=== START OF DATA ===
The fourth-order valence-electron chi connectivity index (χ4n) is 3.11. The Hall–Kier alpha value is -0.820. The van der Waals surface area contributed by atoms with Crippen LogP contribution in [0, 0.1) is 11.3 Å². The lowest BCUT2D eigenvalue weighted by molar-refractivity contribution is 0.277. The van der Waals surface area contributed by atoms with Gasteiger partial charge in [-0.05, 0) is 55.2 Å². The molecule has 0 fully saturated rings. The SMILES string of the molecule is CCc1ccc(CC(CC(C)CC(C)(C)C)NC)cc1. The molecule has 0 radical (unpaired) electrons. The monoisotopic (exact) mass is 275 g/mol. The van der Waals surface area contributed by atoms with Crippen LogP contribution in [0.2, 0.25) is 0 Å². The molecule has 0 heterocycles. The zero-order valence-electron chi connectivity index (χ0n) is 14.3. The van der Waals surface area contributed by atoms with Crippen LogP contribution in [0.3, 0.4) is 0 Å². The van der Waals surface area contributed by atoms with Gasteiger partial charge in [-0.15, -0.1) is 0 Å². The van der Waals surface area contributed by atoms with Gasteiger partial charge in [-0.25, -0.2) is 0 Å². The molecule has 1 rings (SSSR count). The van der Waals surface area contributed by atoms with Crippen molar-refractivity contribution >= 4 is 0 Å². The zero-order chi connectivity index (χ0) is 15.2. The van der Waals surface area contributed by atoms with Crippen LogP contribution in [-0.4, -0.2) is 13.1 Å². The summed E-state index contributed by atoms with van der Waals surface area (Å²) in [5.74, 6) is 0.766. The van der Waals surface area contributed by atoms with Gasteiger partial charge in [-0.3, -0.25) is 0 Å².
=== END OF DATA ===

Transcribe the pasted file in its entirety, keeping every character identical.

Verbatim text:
The fourth-order valence-electron chi connectivity index (χ4n) is 3.11. The Hall–Kier alpha value is -0.820. The van der Waals surface area contributed by atoms with Crippen LogP contribution in [0, 0.1) is 11.3 Å². The lowest BCUT2D eigenvalue weighted by molar-refractivity contribution is 0.277. The van der Waals surface area contributed by atoms with Gasteiger partial charge in [-0.05, 0) is 55.2 Å². The molecule has 0 fully saturated rings. The SMILES string of the molecule is CCc1ccc(CC(CC(C)CC(C)(C)C)NC)cc1. The molecule has 0 radical (unpaired) electrons. The monoisotopic (exact) mass is 275 g/mol. The van der Waals surface area contributed by atoms with Crippen LogP contribution in [0.2, 0.25) is 0 Å². The molecule has 0 heterocycles. The zero-order valence-electron chi connectivity index (χ0n) is 14.3. The van der Waals surface area contributed by atoms with Crippen LogP contribution in [0.3, 0.4) is 0 Å². The van der Waals surface area contributed by atoms with Gasteiger partial charge in [-0.15, -0.1) is 0 Å². The van der Waals surface area contributed by atoms with Gasteiger partial charge in [-0.25, -0.2) is 0 Å². The molecule has 1 rings (SSSR count). The van der Waals surface area contributed by atoms with Crippen molar-refractivity contribution >= 4 is 0 Å². The zero-order chi connectivity index (χ0) is 15.2. The van der Waals surface area contributed by atoms with Crippen LogP contribution in [-0.4, -0.2) is 13.1 Å². The summed E-state index contributed by atoms with van der Waals surface area (Å²) in [5.74, 6) is 0.766. The van der Waals surface area contributed by atoms with Gasteiger partial charge in [-0.3, -0.25) is 0 Å².